'Namesake': Fine and Strong Threads of Cultural Identity

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By Desson Thomson
Washington Post Staff Writer
Friday, March 16, 2007

Like the best-selling novel it's based on, "The Namesake" chronicles two generations of an Indian immigrant family with compelling flow. As the Gangulis' births, marriages and funerals become a steady stream, we realize the currents affecting their lives are not so different from those shaping ours.

Given the impatient metronome of movie storytelling, Indian director Mira Nair and her screenwriting partner Sooni Taraporevala manage to telescope the book's extensive narrative into a two-hour experience. The result: We are moved by the movie's themes of cultural displacement and the power of chance but also aware -- whether we've read Jhumpa Lahiri's 2003 book or not -- that "Namesake"-the-movie frequently alludes to complexities it doesn't have the screen time to fully explore.

The movie's fateful course begins in the late 1970s on a train to Calcutta when Ashoke Ganguli (Irfan Khan), as a young man, meets a fellow passenger -- the kind of auspicious figure we usually find in fairy tales -- who encourages him to see the world. It is the combination of this chance meeting, the calamitous event that follows, and the short story by Russian realist Nikolai Gogol he is reading at the time that sets Ashoke's future. After marrying Ashima (Tabu), a soft-spoken Calcutta bride, he immigrates to America and starts a new life.

For the newlyweds, building a family -- a spiritually absorbing calling under normal circumstances -- becomes almost mythic as they exchange the warmth and tradition-bound familiarity of Calcutta for the coldness and secular lifestyle of New York. For the Gangulis, virtually everything seems fraught with cultural foreboding. A gas oven that works 24 hours a day? Public displays of affection at the dinner table?

At the other end of the immigration spectrum are the son they name Gogol (played as an adolescent by Kal Penn) and his sister Sonia (Sahira Nair, no relation to the director), who grow up as Americans and must negotiate their own roads to multicultural self-awareness.

This dialogue between cultures echoes the theme of most of Nair's films. Her debut feature, "Salaam Bombay!," set among the impoverished street kids of that city, was nominated for an Academy Award in 1988. Her delightful "Mississippi Masala," "The Perez Family" and "Monsoon Wedding" invoked an ethnic rainbow of characters from the Deep South to Uganda, India to Cuba. Even 2004's poorly received "Vanity Fair," which starred Reese Witherspoon, takes its English heroine to India.

In these films, and "The Namesake" in particular, Nair treasures the sanctity of all cultures, discouraging assimilation and suggesting that happiness comes from the embracing of both worlds.

In "The Namesake," no one illustrates this dualistic dilemma more clearly than Gogol. The Americanized teenager, smoking pot and chafing about his name, grows up to become a Manhattan architect, horrifying his parents with his American girlfriend Maxine (Jacinda Barrett), who calls them by their first names. But then a significant family event brings him face to face with the culture he's avoided, and Gogol is soon bedecking himself with marigolds and shaving his head.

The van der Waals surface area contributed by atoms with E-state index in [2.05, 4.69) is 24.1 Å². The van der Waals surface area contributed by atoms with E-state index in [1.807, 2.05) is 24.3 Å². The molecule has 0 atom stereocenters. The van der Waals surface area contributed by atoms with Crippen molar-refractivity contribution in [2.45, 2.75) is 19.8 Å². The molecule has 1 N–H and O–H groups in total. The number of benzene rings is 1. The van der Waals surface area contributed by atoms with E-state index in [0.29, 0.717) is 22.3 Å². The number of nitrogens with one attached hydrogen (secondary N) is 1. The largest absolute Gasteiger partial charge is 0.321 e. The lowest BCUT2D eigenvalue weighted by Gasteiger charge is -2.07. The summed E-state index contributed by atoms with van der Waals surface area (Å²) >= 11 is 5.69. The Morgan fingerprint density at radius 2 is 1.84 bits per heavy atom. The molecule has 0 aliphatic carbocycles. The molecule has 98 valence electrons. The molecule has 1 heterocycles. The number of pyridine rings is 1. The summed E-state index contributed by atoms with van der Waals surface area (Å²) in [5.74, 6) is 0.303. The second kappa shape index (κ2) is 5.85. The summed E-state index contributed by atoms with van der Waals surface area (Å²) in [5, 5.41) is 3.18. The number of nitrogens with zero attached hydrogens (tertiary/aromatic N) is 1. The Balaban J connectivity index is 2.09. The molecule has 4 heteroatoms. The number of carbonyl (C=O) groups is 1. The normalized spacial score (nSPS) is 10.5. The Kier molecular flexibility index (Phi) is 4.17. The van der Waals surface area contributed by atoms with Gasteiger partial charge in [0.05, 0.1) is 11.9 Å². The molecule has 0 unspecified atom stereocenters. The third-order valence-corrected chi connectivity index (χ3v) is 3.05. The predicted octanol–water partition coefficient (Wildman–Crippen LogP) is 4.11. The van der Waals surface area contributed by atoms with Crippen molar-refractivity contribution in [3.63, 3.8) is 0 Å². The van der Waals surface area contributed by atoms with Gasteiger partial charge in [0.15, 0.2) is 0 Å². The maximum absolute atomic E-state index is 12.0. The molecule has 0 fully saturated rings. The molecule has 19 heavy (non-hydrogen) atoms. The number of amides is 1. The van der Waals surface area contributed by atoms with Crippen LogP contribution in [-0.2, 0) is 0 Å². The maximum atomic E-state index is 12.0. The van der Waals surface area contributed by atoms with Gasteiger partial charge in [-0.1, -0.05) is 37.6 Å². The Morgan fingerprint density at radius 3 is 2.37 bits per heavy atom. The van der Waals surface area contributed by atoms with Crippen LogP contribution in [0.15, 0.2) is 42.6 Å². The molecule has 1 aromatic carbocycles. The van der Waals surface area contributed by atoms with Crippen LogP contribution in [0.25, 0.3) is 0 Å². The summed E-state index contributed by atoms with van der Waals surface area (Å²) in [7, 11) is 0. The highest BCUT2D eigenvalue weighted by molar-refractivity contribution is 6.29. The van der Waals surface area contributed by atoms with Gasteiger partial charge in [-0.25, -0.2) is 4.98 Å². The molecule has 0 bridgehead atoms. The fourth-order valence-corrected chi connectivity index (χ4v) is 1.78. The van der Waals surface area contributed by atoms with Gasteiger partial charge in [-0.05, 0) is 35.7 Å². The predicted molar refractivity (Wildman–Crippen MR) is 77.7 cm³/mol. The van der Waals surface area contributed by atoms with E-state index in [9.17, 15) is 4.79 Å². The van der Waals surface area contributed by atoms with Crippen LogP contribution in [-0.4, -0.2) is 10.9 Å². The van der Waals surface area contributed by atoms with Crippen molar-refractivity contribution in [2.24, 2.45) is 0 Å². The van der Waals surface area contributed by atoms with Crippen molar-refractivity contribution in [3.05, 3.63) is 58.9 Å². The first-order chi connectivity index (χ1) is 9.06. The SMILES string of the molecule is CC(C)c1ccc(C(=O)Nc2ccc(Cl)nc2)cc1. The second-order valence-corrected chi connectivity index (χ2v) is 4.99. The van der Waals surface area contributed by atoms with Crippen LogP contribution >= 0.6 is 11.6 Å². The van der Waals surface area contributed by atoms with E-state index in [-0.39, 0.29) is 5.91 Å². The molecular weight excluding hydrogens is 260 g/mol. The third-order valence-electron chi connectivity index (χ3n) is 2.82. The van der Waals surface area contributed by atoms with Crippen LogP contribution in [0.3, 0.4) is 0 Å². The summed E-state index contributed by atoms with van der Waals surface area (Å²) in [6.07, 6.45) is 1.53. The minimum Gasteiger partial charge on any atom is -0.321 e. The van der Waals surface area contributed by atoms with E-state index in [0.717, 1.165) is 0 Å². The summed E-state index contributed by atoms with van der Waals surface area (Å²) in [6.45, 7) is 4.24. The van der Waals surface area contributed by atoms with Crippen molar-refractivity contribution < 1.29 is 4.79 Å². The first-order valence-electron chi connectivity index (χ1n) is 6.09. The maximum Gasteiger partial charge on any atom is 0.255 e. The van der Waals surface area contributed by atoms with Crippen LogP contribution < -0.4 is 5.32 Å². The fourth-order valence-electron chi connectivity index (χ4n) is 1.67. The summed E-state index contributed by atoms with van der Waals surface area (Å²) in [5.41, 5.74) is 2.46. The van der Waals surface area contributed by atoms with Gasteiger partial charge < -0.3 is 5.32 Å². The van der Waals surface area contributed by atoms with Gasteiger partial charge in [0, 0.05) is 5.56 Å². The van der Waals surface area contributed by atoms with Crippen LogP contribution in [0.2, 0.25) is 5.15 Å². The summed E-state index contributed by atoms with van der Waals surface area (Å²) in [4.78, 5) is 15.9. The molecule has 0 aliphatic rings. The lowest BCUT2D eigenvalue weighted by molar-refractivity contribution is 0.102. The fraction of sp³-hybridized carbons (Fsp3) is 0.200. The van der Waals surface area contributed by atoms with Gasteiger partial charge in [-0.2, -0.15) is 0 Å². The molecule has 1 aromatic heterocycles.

Unfortunately, much of Gogol's life, including a significant relationship with Moushumi (Zuleikha Robinson), a very cosmopolitan Indian woman, whizzes by without the cumulative heft found in Lahiri's novel. (Sonia, his sister, gets even less time.) As Gogol transitions from infant to college student to married adult in jarring time jumps, it's harder to connect with him than his parents, whose scenes are given fuller, organic measure. In its final stages, the movie feels rushed, as if the filmmakers have an eye on the clock.

Nair succeeds in casting a glowing sheen over the movie, deftly imbuing it with sensuality and stylishness. There's a scene of lovemaking conveyed entirely with hands, bangles and red-etched feet that echoes the strategy in her movie "Kama Sutra: A Tale of Love." And the warm, spirited performances bring us close to the story.

Penn, who many audiences will recognize as one half of the duo in the very funny "Harold and Kumar Go to White Castle," is thoroughly convincing as Gogol. And Khan and Tabu, both household names in India, make a tender, affecting couple.

They face the challenge of subtle roles: Khan must play a man whose quiet, intense passion makes itself known in minimal gestures and inflections. And Tabu deftly draws us in, as an old-style wife who mostly keeps her pangs of homesickness and unspoken aspirations to herself. It is their slow-burning romance, which grows from an arranged marriage to true love, that lights the way for the generations ahead.

The Namesake (122 minutes, in English and occasional Hindi with subtitles, at AMC Georgetown and Landmark's Bethesda Row) is rated PG-13 for nudity, sexual scenes, drug use, some disturbing images and profanity.


© 2007 The Washington Post Company

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